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‘Women Talking’ Telluride Review: Rooney Mara And Superb Female Ensemble In Sarah Polley’s

The women in question here belong to a secluded rural religious order on unidentified prairieland and the talking they do throughout Sarah Polley’s immaculately made, intellectually adventurous and politically incisive new film consists of an ongoing debate that will determine the futures of these mostly young women.

Of course, Polley is really addressing all women—and men as well—who are on board with the considerable political and societal changes that have taken place over the past few years and only show signs of accelerating. Engaging an array of excellent actors to portray women in different phases of life, the writer-director draws upon egregious attitudes and behavior of the past and present to envision a significantly altered future, one that can already be glimpsed if you squint your eyes and stand in the right direction–or, as a young Black New York filmmaker hoped for and envisioned more than three decades ago, if you just do the right thing.


Based on Miriam Toews’ 2018 novel, Women Talking is Polley’s fourth feature–following Away From Her, Take This Waltz and Stories We Tell– which is having its World Premiere this weekend at the Telluride Film Festival and is due from Orion and MGM in theaters on December 2. The new film is initially set in a barn where eight trauma survivors discuss and deliberate on their dreadful experiences growing up (as Mennonites in all but name) and being repeatedly raped and in other ways brutalized. But this is not a documentary, nor even a courtroom drama, and in no way feels like one.

Taking matters into their own hands, the women decide to create their own inquiry, a debate based on trials they’ve devised for themselves, and that the decision will guide how the community, such as it is, should move ahead: They can do nothing, stay and fight, or leave.

This leads to considerable debate–about forgiveness, resilience, punishment, the need for change, the possibilities of radical reform. Doing nothing proves not an option at all, but the discussions nonetheless persist for two days in regard to the other two.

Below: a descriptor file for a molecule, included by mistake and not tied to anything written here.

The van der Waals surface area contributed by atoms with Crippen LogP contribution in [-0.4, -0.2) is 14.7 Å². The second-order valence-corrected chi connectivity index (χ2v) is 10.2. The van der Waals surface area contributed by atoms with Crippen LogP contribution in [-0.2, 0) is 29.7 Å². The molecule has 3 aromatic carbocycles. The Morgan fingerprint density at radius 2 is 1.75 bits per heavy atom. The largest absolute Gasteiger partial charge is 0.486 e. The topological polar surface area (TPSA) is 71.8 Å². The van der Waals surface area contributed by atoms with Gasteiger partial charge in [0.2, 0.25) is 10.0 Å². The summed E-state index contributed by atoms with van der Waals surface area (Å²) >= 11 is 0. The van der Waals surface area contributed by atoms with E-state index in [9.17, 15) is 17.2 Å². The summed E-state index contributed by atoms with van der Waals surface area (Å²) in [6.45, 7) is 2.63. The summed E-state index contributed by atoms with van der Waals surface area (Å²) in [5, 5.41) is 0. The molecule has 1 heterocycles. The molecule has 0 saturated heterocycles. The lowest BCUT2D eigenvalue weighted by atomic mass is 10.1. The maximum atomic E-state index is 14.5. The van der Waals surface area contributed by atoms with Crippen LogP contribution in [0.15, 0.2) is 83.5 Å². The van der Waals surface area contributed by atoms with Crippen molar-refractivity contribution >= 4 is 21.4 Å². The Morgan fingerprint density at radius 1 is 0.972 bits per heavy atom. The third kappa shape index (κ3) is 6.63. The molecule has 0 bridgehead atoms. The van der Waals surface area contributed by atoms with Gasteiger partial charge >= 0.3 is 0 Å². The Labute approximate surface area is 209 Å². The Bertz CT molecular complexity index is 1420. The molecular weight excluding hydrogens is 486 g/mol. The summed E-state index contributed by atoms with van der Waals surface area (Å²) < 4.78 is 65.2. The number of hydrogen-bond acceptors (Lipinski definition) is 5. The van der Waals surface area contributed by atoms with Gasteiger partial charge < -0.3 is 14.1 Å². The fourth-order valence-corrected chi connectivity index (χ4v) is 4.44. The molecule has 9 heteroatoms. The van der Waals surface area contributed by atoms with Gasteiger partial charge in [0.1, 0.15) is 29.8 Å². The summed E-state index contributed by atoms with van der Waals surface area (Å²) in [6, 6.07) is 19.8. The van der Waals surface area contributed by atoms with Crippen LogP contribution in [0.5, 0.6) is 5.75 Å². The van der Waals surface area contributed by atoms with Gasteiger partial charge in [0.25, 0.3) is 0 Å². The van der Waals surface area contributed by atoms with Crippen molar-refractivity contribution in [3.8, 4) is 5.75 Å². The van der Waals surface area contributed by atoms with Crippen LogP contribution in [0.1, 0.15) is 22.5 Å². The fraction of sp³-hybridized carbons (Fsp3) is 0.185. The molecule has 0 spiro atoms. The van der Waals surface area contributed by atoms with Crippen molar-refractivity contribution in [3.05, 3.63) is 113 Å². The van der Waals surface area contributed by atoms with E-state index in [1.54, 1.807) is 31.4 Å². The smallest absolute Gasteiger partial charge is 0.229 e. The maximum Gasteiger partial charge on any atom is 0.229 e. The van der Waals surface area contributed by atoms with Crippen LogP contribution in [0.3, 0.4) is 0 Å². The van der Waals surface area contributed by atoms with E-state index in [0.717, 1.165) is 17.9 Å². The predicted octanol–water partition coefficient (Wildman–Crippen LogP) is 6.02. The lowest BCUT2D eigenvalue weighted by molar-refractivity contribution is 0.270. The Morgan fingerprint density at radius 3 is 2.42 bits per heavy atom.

Polley refrains from pinpointing specifically who these women are, where they’re from and even when the action takes place. The rural setting helps embed things in earlier times, but the film is adamantly contemporary—and universal–in its concerns.

From the beginning, Polley works on developing a tone that is beguiling in its elusiveness; it’s frisky and yet dead serious, dreamy but committed to life’s essentials, aesthetically playful even when dealing with harsh realities. It skips and dances and is hard to nail down even as it prepares to deliver its heavyweight blows—it really does float like a butterfly and sting like a bee.

As the women in this group were never allowed to learn to read or write, a meek college-educated teacher, August (Ben Whishaw), who’s keen on Ona (Rooney Mara), one of the young women, records their deliberations. That the only male character in the piece is such a wimpy and obedient lapdog raises an eyebrow for a moment or two, but this basically remains a side issue to the main challenges at hand, as unruly and chaotic as the struggle for their resolution may be.

The film’s style and tone are odd, varying and stimulating, even if not everything that’s happening at any given moment is entirely clear. The rich cast—there are no leads per se—includes Judith Ivey, Claire Foy, Jessie Buckley, Frances McDormand (also a producer), August Winter, Kate Hallett and Liv McNeil. For the record, Brad Pitt is onboard as an executive producer. Producers for Plan B are Dede Gardner and Jeremy Kleiner.



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